01 May 2019

EDS Awareness Month

As this month (May) is EDS awareness month I thought I'd put together a post explaining what EDS is, how it can affect its sufferers and some of the ways it affects me personally.

As an EDS warrior myself this is a very important month to me as raising awareness is so important because this condition is rare and is often missed by doctors so patients often go misdiagnosed or undiagnosed completely for many years.

EDS (Ehlers Danlos Syndrome) is a rare connective tissue disorder that causes the body to produce faulty collagen. Collagen is the 'glue' that holds our body together and is found all throughout the body. In our ligaments, muscles, joints, organs, eyes... This faulty collagen weakens the tissues that supports the skin, bones, blood vessels, arteries, internal organs and more.

There are 6 'main' types of EDS (these are the most common types). These are; Hypermobile Type, Classical Type, Vascular Type, Kyphoscoliosis Type, Arthrochalasia Type and Dermatosparaxis Type. Though I've only listed the names of 6 types of EDS there's actually 13 known types of EDS that have been discovered (so far) though the other 7 are extremely rare.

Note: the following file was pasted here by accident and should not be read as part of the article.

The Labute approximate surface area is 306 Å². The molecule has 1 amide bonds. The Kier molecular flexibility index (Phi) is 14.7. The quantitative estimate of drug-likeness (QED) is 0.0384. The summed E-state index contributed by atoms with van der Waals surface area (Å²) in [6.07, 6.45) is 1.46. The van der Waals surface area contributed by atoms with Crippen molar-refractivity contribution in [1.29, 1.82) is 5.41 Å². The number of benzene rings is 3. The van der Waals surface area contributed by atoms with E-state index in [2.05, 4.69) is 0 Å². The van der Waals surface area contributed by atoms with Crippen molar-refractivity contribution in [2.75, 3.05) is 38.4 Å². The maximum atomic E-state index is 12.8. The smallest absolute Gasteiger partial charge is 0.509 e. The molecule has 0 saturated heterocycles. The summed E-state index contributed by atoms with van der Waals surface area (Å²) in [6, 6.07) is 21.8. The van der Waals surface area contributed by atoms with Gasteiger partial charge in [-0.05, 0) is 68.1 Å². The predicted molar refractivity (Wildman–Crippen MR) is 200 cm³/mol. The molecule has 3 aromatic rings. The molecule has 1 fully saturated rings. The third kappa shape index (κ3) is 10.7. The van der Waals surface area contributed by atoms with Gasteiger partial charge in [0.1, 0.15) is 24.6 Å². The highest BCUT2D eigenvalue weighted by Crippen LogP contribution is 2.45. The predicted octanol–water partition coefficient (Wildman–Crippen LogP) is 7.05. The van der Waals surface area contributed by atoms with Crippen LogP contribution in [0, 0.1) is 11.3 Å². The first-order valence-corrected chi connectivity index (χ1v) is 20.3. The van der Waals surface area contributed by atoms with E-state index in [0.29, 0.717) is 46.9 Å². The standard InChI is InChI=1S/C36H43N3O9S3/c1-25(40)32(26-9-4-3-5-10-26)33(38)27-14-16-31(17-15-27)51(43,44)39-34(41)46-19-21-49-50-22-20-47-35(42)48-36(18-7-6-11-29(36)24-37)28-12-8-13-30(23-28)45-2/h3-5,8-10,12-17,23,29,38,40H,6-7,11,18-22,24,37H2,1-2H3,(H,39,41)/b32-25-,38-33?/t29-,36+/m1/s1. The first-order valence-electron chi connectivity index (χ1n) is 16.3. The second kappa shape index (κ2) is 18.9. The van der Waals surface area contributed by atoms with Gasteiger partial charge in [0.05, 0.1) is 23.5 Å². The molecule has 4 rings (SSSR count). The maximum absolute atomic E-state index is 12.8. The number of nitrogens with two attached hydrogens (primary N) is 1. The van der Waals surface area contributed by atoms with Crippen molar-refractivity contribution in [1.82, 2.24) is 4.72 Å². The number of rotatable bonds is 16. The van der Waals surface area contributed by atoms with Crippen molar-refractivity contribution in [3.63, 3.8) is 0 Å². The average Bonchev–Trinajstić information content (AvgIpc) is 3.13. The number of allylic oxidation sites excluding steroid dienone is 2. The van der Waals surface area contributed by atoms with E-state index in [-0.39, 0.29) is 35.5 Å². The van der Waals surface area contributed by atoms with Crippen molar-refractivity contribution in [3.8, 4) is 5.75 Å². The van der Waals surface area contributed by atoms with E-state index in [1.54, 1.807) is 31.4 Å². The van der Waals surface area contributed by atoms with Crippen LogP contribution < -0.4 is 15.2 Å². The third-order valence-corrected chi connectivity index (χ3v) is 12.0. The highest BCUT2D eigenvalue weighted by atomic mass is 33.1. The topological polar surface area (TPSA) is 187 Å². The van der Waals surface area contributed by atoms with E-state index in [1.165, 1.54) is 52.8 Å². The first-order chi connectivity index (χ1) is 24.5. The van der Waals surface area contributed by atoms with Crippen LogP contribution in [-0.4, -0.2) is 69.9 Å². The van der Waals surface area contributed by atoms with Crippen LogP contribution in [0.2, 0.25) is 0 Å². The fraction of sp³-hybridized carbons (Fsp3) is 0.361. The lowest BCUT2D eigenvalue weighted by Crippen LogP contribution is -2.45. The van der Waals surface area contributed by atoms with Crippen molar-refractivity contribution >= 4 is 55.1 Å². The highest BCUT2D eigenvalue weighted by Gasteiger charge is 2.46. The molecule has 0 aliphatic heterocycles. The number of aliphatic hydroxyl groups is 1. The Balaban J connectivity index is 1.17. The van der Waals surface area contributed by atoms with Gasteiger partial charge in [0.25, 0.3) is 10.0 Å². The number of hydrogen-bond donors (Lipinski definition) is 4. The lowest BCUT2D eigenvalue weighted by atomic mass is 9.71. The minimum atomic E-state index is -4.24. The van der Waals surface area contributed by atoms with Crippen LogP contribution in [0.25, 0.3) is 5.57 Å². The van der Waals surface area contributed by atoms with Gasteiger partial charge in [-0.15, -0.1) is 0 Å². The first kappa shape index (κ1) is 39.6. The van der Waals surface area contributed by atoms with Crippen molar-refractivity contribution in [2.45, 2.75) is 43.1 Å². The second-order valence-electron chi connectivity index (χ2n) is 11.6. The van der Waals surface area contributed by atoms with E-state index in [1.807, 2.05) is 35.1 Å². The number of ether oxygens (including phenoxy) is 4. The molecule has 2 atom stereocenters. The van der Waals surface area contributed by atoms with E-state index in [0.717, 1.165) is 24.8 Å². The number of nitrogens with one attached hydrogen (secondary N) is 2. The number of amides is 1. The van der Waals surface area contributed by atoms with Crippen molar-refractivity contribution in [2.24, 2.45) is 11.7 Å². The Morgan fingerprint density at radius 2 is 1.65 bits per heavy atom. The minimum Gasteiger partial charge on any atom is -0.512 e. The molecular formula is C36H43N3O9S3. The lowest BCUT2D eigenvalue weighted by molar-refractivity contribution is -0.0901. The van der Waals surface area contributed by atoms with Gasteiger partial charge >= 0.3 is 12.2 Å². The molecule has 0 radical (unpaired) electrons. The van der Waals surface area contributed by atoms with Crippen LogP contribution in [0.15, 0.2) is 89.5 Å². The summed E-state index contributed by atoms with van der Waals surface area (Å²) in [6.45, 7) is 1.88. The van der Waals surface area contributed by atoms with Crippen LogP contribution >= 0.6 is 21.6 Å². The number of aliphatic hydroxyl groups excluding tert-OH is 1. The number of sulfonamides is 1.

Symptoms vary depending on which type of EDS you have and no two people have exactly the same symptoms but a few of the most common symptoms are; hypermobile joints, soft velvety skin, easy bruising, poor wound healing, abnormal scarring, joint dislocations/subluxations, chronic pain, stretchy skin and many more. Common comorbidities (Secondary Conditions) are; Chiari Malformation, TMJ, POTS, Dysautonomia and CCI. (This list may not reflect every sufferers experience because as mentioned above, every suffer is affected differently and no two people have exactly the same symptoms- part of why EDS is often missed).

Some of the symptoms I personally experience are; chronic pain, easy bruising, fatigue, gastrointestinal problems (including nausea, acid reflux, cramps and early satiety), hyperextension of various joints, hypermobility in numerous joints throughout my body, dizziness, poor proprioception, subluxations/dislocations, soft velvety skin, tachycardia and urinary incontinence. (This list is in no particular order and is not a complete list of my symptoms).

"With research, possibilities are limitless"

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